Portal:Speculative fiction/Horror

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Horror fiction is a genre of fiction in any medium intended to scare, unsettle and horrify the audience. Historically, the cause of the "horror" experience has often been the intrusion of a disturbing supernatural element into everyday human experience. Since the 1960s, any work of fiction with a morbid, gruesome, surreal, or exceptionally suspenseful or frightening theme has come to be called "horror". Horror fiction often overlaps science fiction or fantasy, all three categories of which are sometimes placed under the umbrella classification speculative fiction.

Haunting is sometimes used as a plot device in horror fiction and paranormal-based fiction. Legends about haunted houses have long appeared in literature. For example, the Arabian Nights tale of "Ali the Cairene and the Haunted House in Baghdad" revolves around a house haunted by djinns. The influence of the Arabian Nights on modern horror fiction is certainly discernible in some of the work of H. P. Lovecraft.

Achievements in horror fiction are recognized by numerous awards. The Horror Writer's Association presents the Bram Stoker Awards for Superior Achievement, named in honor of Bram Stoker, author of the seminal horror novel Dracula. The Australian Horror Writers Association presents annual Australian Shadows Awards. The International Horror Guild Award was presented annually to works of horror and dark fantasy from 1995 to 2008. Other important awards for horror literature are as subcategories included within general awards for fantasy and science fiction in such awards as the Aurealis Award.

Zombies are a popular feature in many horror works.

Selected horror profile

Lugosi in the 1940 film The Devil Bat
Béla Lugosi (20 October 1882 – 16 August 1956) was a Hungarian actor of stage and screen, well known for playing Count Dracula in the Broadway play and subsequent film version. In the last years of his career he featured in several of Ed Wood's low budget films.

Through his association with Dracula (in which he appeared with minimal makeup, using his natural, heavily accented voice), Lugosi found himself typecast as a horror villain in such movies as Murders in the Rue Morgue, The Raven, and Son of Frankenstein for Universal, and the independent White Zombie. His accent, while a part of his image, limited the roles he could play.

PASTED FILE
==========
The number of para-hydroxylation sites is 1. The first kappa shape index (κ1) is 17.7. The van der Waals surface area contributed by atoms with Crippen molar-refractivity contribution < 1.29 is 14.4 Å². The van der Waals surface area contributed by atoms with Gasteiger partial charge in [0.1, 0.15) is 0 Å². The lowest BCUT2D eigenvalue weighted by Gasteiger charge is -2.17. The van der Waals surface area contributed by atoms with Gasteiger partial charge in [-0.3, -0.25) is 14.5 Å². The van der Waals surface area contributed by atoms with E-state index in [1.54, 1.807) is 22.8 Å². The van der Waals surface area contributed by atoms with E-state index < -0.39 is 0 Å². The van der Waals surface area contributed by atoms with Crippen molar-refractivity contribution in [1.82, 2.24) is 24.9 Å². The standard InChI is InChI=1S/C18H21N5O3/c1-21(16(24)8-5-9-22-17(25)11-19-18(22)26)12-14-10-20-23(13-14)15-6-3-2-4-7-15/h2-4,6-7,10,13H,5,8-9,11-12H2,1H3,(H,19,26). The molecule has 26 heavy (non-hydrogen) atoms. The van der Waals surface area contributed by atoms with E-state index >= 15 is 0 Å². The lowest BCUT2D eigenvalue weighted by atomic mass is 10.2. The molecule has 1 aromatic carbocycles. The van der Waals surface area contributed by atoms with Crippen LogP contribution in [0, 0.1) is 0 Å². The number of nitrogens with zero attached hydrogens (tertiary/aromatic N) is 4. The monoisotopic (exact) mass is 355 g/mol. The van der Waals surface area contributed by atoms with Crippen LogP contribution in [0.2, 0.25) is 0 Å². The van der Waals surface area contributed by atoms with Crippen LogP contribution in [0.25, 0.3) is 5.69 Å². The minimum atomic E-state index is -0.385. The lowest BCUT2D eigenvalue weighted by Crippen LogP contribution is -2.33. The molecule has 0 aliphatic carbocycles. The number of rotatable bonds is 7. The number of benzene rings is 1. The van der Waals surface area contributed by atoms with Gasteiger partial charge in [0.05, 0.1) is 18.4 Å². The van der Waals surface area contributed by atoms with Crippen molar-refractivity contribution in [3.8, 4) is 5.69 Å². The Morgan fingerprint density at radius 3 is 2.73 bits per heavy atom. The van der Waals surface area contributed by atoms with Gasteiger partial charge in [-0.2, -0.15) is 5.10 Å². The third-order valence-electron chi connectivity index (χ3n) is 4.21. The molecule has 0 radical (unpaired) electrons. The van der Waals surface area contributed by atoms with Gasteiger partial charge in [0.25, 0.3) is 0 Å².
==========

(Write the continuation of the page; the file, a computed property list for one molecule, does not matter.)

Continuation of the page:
Lugosi did attempt to break type by auditioning for other roles. He lost out to Lionel Barrymore for the role of Rasputin in Rasputin and the Empress; C. Henry Gordon for the role of Surat Khan in Charge of the Light Brigade; Basil Rathbone for the role of Commissar Dimitri Gorotchenko in Tovarich (a role Lugosi had played on stage).

It is an erroneous popular belief that Lugosi declined the offer to appear in Frankenstein. Lugosi may not have been happy with the onerous makeup job and lack of dialogue, but was still willing to play the part. Nonetheless, James Whale, the film's director, replaced Lugosi and would do this again in Bride of Frankenstein (Lugosi was supposed to play the role of Dr. Pretorius).

Selected horror work

Silent Hill 4: The Room is the fourth installment in the Konami Silent Hill survival horror series. The game was released in Japan in June 2004 and in North America and Europe in September of that same year. Silent Hill 4 was released for the Sony PlayStation 2 and the Microsoft Xbox consoles as well as the PC. A soundtrack release was also made at the same time.

Unlike the previous installments, which were set primarily in the disturbed town of Silent Hill, this game is set in the fictional town of South Ashfield, and is focused on the character of Henry Townshend attempting to escape from his locked-down apartment. He explores a series of supernatural worlds and finds himself in conflict with an undead serial killer.

Silent Hill 4 features an altered gameplay style with third-person navigation and plot elements taken from previous installments. Upon its release the game received a mixed critical reaction due to deviations from the original Silent Hill style.